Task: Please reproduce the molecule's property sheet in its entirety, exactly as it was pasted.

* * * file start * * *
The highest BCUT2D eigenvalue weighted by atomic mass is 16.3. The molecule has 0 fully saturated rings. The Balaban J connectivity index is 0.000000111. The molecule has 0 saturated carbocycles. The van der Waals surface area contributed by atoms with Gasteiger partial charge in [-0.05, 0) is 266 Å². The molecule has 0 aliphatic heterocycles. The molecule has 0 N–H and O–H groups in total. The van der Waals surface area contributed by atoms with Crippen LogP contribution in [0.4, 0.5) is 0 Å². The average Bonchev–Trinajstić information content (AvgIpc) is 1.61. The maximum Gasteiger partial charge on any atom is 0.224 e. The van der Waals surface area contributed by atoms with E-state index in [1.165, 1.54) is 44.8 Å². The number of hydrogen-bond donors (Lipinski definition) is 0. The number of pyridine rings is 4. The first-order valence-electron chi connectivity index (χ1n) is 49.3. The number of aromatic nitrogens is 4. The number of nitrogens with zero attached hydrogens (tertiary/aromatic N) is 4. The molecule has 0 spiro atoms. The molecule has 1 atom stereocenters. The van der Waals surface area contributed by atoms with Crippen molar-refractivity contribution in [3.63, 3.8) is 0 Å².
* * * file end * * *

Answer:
The highest BCUT2D eigenvalue weighted by atomic mass is 16.3. The molecule has 0 fully saturated rings. The Balaban J connectivity index is 0.000000111. The molecule has 0 saturated carbocycles. The van der Waals surface area contributed by atoms with Gasteiger partial charge in [-0.05, 0) is 266 Å². The molecule has 0 aliphatic heterocycles. The molecule has 0 N–H and O–H groups in total. The van der Waals surface area contributed by atoms with Crippen LogP contribution in [0.4, 0.5) is 0 Å². The average Bonchev–Trinajstić information content (AvgIpc) is 1.61. The maximum Gasteiger partial charge on any atom is 0.224 e. The van der Waals surface area contributed by atoms with E-state index in [1.165, 1.54) is 44.8 Å². The number of hydrogen-bond donors (Lipinski definition) is 0. The number of pyridine rings is 4. The first-order valence-electron chi connectivity index (χ1n) is 49.3. The number of aromatic nitrogens is 4. The number of nitrogens with zero attached hydrogens (tertiary/aromatic N) is 4. The molecule has 0 spiro atoms. The molecule has 1 atom stereocenters. The van der Waals surface area contributed by atoms with Crippen molar-refractivity contribution in [3.63, 3.8) is 0 Å².